As the holiday season approaches, PHR will take a look at what teams are thankful for as the season passes the one-quarter mark. There also might be a few things your team would like down the road. We’ll examine what’s gone well in the early going and what could improve as the season rolls on for the Columbus Blue Jackets.
What are the Blue Jackets thankful for?
Their future down the middle.
After moving Pierre-Luc Dubois to Winnipeg last season, Columbus’ center depth was extremely limited. However, that changed over the offseason. Kent Johnson was picked fifth overall in the draft and has been nothing short of stellar at Michigan. Cole Sillinger went seven picks later and has acquitted himself well while playing a regular role for the Blue Jackets this season. All of a sudden, the center position went from a significant question mark to a long-term asset almost overnight. Add Boone Jenner getting locked in on a four-year extension and there’s their top three for the foreseeable future. That’s a foundation to build on as they continue to rebuild.
Who are the Blue Jackets thankful for?
The list of high-end players that have left the organization either through free agency or trade (due to dissension or declining an extension) over the last few years is quite significant. Werenski could have been the next one to do so. The top of the market for defensemen increased sharply over the summer and Werenski appeared to be the next one poised to potentially leave. He could have simply filed for arbitration in July, taken a one-year award, and gone to the open market in 2023. But he didn’t. Instead, the 24-year-old opted to lock in a six-year extension, ensuring he’ll be with Columbus throughout the prime of his career. He was certainly well compensated for it; he’ll have the third-highest AAV of any NHL defender next season. But other players turned down lucrative money to stay before. Werenski is the recent exception and they’re quite thankful for that.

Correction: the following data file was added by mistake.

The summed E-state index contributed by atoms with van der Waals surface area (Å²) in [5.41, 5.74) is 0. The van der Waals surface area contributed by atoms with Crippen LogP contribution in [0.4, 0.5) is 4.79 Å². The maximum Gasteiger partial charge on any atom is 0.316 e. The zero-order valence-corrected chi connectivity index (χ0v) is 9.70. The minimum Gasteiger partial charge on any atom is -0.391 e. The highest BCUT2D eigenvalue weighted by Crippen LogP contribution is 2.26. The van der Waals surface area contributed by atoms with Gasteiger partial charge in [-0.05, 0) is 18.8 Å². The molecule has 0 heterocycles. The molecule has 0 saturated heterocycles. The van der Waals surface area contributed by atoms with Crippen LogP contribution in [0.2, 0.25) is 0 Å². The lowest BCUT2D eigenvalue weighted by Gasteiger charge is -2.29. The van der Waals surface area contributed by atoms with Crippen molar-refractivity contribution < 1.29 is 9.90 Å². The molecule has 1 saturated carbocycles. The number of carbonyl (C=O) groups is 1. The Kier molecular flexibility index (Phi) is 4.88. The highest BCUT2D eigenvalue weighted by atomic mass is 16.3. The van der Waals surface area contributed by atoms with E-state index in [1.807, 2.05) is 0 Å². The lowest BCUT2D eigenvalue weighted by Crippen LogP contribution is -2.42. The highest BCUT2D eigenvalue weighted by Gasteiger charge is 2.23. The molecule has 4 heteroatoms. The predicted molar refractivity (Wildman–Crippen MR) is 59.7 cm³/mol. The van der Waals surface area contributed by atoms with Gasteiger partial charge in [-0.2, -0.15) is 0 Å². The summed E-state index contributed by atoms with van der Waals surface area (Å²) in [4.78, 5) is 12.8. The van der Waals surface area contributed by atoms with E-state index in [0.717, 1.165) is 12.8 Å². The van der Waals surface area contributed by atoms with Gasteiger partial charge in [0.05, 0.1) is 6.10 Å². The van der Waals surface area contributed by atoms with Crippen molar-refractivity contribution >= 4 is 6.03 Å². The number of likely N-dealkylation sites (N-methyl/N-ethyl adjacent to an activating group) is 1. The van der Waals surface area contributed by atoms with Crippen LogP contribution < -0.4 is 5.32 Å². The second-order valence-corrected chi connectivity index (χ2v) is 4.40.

What would the Blue Jackets be even more thankful for?
Max Domi to stay healthy and productive.
It has been a rocky year for the 26-year-old. He was left unprotected in expansion and Seattle passed on taking him. He had shoulder surgery which cost him most of training camp. Then he fractured some ribs and along the way, caught COVID. That’s not a fun way to start a contract year. But in between all of that, he has had a decent season with nine points in a dozen games. If he can stay healthy and keep producing, Domi would become a prominent trade chip heading into the deadline as an intriguing piece that can play down the middle or on the wing. Another decent prospect or pick wouldn’t hurt as they look to stockpile assets.
What should be on the Blue Jackets’ Holiday Wish List?
Assuming they fall out of the playoff mix (they’re hanging around a Wild Card spot at the moment), picks and prospects will be at the top of GM Jarmo Kekalainen’s wish list. They don’t have many notable pieces to sell beyond Domi and backup goalie Joonas Korpisalo (and his start to the season isn’t going to have general managers calling to try to get him). But Columbus has plenty of cap space at their disposal and that could be a way to try to add some of those future assets. Are they willing to be a third-party facilitator or take a bad contract back to add those assets? On the other hand, if they happen to still be in the mix by mid-March, they can leverage that cap space to add a piece or two without giving up a significant return. The Blue Jackets shouldn’t be overly busy on the trade front over the coming months but there will be a chance to add to their stockpile.
Photo courtesy of USA Today Sports Images.
Problem is there that except for 2016, his rookie year, Korpisalo hasn’t had a season that so much as got to league average. Even counting that year, his career SV% is .904. A lot of teams are looking for goaltending, but nothing in Korpisalo’s last several years has shown that he’s *capable* of being their answer.
Columbus is thankful for……….Tanking!!
13-10 is tanking?